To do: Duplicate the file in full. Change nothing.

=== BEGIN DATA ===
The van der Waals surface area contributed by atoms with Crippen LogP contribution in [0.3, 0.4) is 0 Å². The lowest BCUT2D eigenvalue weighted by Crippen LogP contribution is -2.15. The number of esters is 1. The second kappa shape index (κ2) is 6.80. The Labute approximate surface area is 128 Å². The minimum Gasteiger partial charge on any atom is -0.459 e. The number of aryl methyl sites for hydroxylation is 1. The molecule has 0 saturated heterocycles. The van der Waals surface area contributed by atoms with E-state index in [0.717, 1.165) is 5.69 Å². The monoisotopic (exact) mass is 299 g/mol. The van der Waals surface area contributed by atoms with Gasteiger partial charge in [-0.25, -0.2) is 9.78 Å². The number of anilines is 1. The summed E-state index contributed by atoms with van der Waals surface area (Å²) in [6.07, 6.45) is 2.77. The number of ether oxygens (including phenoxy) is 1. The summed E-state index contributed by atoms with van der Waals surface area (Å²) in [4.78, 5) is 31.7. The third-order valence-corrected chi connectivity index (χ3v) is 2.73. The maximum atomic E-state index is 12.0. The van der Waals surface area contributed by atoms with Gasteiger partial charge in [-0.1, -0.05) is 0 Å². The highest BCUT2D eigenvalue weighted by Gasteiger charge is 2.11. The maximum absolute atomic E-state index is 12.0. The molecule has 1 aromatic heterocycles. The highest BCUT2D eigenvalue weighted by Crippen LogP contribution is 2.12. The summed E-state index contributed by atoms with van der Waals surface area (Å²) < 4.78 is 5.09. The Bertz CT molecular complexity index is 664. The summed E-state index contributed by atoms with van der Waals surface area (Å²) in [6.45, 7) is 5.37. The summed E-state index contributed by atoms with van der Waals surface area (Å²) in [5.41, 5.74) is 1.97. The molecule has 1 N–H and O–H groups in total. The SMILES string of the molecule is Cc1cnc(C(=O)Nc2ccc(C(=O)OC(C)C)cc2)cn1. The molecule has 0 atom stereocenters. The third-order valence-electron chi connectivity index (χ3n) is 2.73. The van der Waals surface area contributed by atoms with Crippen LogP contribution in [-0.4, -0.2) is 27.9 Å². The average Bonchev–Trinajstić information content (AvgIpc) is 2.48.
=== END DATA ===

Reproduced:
The van der Waals surface area contributed by atoms with Crippen LogP contribution in [0.3, 0.4) is 0 Å². The lowest BCUT2D eigenvalue weighted by Crippen LogP contribution is -2.15. The number of esters is 1. The second kappa shape index (κ2) is 6.80. The Labute approximate surface area is 128 Å². The minimum Gasteiger partial charge on any atom is -0.459 e. The number of aryl methyl sites for hydroxylation is 1. The molecule has 0 saturated heterocycles. The van der Waals surface area contributed by atoms with E-state index in [0.717, 1.165) is 5.69 Å². The monoisotopic (exact) mass is 299 g/mol. The van der Waals surface area contributed by atoms with Gasteiger partial charge in [-0.25, -0.2) is 9.78 Å². The number of anilines is 1. The summed E-state index contributed by atoms with van der Waals surface area (Å²) in [6.07, 6.45) is 2.77. The number of ether oxygens (including phenoxy) is 1. The summed E-state index contributed by atoms with van der Waals surface area (Å²) in [4.78, 5) is 31.7. The third-order valence-corrected chi connectivity index (χ3v) is 2.73. The maximum atomic E-state index is 12.0. The van der Waals surface area contributed by atoms with Gasteiger partial charge in [-0.1, -0.05) is 0 Å². The highest BCUT2D eigenvalue weighted by Gasteiger charge is 2.11. The maximum absolute atomic E-state index is 12.0. The molecule has 1 aromatic heterocycles. The highest BCUT2D eigenvalue weighted by Crippen LogP contribution is 2.12. The summed E-state index contributed by atoms with van der Waals surface area (Å²) < 4.78 is 5.09. The Bertz CT molecular complexity index is 664. The summed E-state index contributed by atoms with van der Waals surface area (Å²) in [6.45, 7) is 5.37. The summed E-state index contributed by atoms with van der Waals surface area (Å²) in [5.41, 5.74) is 1.97. The molecule has 1 N–H and O–H groups in total. The SMILES string of the molecule is Cc1cnc(C(=O)Nc2ccc(C(=O)OC(C)C)cc2)cn1. The molecule has 0 atom stereocenters. The third-order valence-electron chi connectivity index (χ3n) is 2.73. The van der Waals surface area contributed by atoms with Crippen LogP contribution in [-0.4, -0.2) is 27.9 Å². The average Bonchev–Trinajstić information content (AvgIpc) is 2.48.